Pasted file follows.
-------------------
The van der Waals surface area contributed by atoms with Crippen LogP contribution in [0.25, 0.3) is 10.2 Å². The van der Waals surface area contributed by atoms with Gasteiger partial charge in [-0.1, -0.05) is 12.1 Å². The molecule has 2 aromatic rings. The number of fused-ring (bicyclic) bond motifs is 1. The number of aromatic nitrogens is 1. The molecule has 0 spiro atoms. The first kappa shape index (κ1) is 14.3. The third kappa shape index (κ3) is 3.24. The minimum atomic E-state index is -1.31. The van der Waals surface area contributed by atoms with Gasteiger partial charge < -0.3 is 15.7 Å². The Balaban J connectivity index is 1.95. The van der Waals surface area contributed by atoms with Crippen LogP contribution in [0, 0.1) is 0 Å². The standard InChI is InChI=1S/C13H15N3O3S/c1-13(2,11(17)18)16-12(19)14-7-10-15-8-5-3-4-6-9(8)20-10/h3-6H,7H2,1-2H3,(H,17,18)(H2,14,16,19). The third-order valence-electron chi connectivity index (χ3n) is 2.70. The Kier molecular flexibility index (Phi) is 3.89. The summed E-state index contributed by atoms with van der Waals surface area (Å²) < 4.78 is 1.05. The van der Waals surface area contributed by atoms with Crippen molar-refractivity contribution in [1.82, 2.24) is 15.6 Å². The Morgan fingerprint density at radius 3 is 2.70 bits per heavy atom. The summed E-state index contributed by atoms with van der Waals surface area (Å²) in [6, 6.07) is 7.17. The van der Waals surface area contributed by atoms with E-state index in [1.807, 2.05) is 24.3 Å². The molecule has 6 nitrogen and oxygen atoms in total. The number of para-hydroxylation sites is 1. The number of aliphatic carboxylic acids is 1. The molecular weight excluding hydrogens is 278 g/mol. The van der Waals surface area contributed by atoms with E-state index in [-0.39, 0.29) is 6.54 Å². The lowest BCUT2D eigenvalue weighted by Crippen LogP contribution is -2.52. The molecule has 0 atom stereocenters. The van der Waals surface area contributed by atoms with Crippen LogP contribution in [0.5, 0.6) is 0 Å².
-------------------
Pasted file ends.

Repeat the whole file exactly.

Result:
The van der Waals surface area contributed by atoms with Crippen LogP contribution in [0.25, 0.3) is 10.2 Å². The van der Waals surface area contributed by atoms with Gasteiger partial charge in [-0.1, -0.05) is 12.1 Å². The molecule has 2 aromatic rings. The number of fused-ring (bicyclic) bond motifs is 1. The number of aromatic nitrogens is 1. The molecule has 0 spiro atoms. The first kappa shape index (κ1) is 14.3. The third kappa shape index (κ3) is 3.24. The minimum atomic E-state index is -1.31. The van der Waals surface area contributed by atoms with Gasteiger partial charge < -0.3 is 15.7 Å². The Balaban J connectivity index is 1.95. The van der Waals surface area contributed by atoms with Crippen LogP contribution in [0, 0.1) is 0 Å². The standard InChI is InChI=1S/C13H15N3O3S/c1-13(2,11(17)18)16-12(19)14-7-10-15-8-5-3-4-6-9(8)20-10/h3-6H,7H2,1-2H3,(H,17,18)(H2,14,16,19). The third-order valence-electron chi connectivity index (χ3n) is 2.70. The Kier molecular flexibility index (Phi) is 3.89. The summed E-state index contributed by atoms with van der Waals surface area (Å²) < 4.78 is 1.05. The van der Waals surface area contributed by atoms with Crippen molar-refractivity contribution in [1.82, 2.24) is 15.6 Å². The Morgan fingerprint density at radius 3 is 2.70 bits per heavy atom. The summed E-state index contributed by atoms with van der Waals surface area (Å²) in [6, 6.07) is 7.17. The van der Waals surface area contributed by atoms with E-state index in [1.807, 2.05) is 24.3 Å². The molecule has 6 nitrogen and oxygen atoms in total. The number of para-hydroxylation sites is 1. The number of aliphatic carboxylic acids is 1. The molecular weight excluding hydrogens is 278 g/mol. The van der Waals surface area contributed by atoms with E-state index in [-0.39, 0.29) is 6.54 Å². The lowest BCUT2D eigenvalue weighted by Crippen LogP contribution is -2.52. The molecule has 0 atom stereocenters. The van der Waals surface area contributed by atoms with Crippen LogP contribution in [0.5, 0.6) is 0 Å².